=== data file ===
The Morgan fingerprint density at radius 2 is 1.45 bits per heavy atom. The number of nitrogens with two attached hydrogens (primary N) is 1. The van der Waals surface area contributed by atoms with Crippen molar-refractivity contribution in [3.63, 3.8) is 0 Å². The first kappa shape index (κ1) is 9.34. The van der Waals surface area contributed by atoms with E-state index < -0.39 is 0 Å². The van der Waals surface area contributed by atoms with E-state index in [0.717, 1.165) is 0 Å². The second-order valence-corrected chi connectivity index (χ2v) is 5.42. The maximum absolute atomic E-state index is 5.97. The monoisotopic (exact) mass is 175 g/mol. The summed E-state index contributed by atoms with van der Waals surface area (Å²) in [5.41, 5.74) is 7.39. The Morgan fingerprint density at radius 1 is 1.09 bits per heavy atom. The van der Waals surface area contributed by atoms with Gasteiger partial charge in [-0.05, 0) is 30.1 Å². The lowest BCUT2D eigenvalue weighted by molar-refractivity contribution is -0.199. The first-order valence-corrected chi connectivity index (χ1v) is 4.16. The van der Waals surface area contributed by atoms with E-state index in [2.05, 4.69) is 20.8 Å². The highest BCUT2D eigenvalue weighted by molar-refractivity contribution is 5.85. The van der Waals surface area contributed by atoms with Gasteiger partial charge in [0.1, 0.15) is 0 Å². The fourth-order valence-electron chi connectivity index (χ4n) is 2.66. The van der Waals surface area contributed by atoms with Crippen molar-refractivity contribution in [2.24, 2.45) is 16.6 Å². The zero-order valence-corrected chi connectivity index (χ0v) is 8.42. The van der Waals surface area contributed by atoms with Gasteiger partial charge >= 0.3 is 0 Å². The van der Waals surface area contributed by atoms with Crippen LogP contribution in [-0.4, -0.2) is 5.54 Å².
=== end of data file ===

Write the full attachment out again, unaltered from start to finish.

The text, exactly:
The Morgan fingerprint density at radius 2 is 1.45 bits per heavy atom. The number of nitrogens with two attached hydrogens (primary N) is 1. The van der Waals surface area contributed by atoms with Crippen molar-refractivity contribution in [3.63, 3.8) is 0 Å². The first kappa shape index (κ1) is 9.34. The van der Waals surface area contributed by atoms with E-state index < -0.39 is 0 Å². The van der Waals surface area contributed by atoms with E-state index in [0.717, 1.165) is 0 Å². The second-order valence-corrected chi connectivity index (χ2v) is 5.42. The maximum absolute atomic E-state index is 5.97. The monoisotopic (exact) mass is 175 g/mol. The summed E-state index contributed by atoms with van der Waals surface area (Å²) in [5.41, 5.74) is 7.39. The Morgan fingerprint density at radius 1 is 1.09 bits per heavy atom. The van der Waals surface area contributed by atoms with Gasteiger partial charge in [-0.05, 0) is 30.1 Å². The lowest BCUT2D eigenvalue weighted by molar-refractivity contribution is -0.199. The first-order valence-corrected chi connectivity index (χ1v) is 4.16. The van der Waals surface area contributed by atoms with E-state index in [2.05, 4.69) is 20.8 Å². The highest BCUT2D eigenvalue weighted by molar-refractivity contribution is 5.85. The van der Waals surface area contributed by atoms with Gasteiger partial charge in [0.1, 0.15) is 0 Å². The fourth-order valence-electron chi connectivity index (χ4n) is 2.66. The van der Waals surface area contributed by atoms with Crippen molar-refractivity contribution in [2.24, 2.45) is 16.6 Å². The zero-order valence-corrected chi connectivity index (χ0v) is 8.42. The van der Waals surface area contributed by atoms with Gasteiger partial charge >= 0.3 is 0 Å². The van der Waals surface area contributed by atoms with Crippen LogP contribution in [-0.4, -0.2) is 5.54 Å².